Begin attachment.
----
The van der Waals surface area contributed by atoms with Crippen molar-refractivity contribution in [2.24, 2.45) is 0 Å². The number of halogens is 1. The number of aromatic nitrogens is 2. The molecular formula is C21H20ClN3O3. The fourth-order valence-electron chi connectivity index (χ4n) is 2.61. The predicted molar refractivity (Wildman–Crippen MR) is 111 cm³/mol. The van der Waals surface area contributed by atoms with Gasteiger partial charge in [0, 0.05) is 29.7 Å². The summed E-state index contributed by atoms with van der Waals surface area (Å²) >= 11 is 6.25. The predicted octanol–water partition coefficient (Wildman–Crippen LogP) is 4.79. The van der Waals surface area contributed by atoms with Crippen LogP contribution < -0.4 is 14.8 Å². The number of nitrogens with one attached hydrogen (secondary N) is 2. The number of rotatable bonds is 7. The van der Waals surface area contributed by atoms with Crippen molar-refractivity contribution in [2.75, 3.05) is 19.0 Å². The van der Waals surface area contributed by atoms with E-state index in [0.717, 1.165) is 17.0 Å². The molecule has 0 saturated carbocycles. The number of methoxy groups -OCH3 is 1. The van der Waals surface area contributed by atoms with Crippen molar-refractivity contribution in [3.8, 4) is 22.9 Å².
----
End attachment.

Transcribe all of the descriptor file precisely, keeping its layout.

The van der Waals surface area contributed by atoms with Crippen molar-refractivity contribution in [2.24, 2.45) is 0 Å². The number of halogens is 1. The number of aromatic nitrogens is 2. The molecular formula is C21H20ClN3O3. The fourth-order valence-electron chi connectivity index (χ4n) is 2.61. The predicted molar refractivity (Wildman–Crippen MR) is 111 cm³/mol. The van der Waals surface area contributed by atoms with Gasteiger partial charge in [0, 0.05) is 29.7 Å². The summed E-state index contributed by atoms with van der Waals surface area (Å²) >= 11 is 6.25. The predicted octanol–water partition coefficient (Wildman–Crippen LogP) is 4.79. The van der Waals surface area contributed by atoms with Crippen LogP contribution < -0.4 is 14.8 Å². The number of nitrogens with one attached hydrogen (secondary N) is 2. The number of rotatable bonds is 7. The van der Waals surface area contributed by atoms with Crippen molar-refractivity contribution in [2.75, 3.05) is 19.0 Å². The van der Waals surface area contributed by atoms with E-state index in [0.717, 1.165) is 17.0 Å². The molecule has 0 saturated carbocycles. The number of methoxy groups -OCH3 is 1. The van der Waals surface area contributed by atoms with Crippen molar-refractivity contribution in [3.8, 4) is 22.9 Å².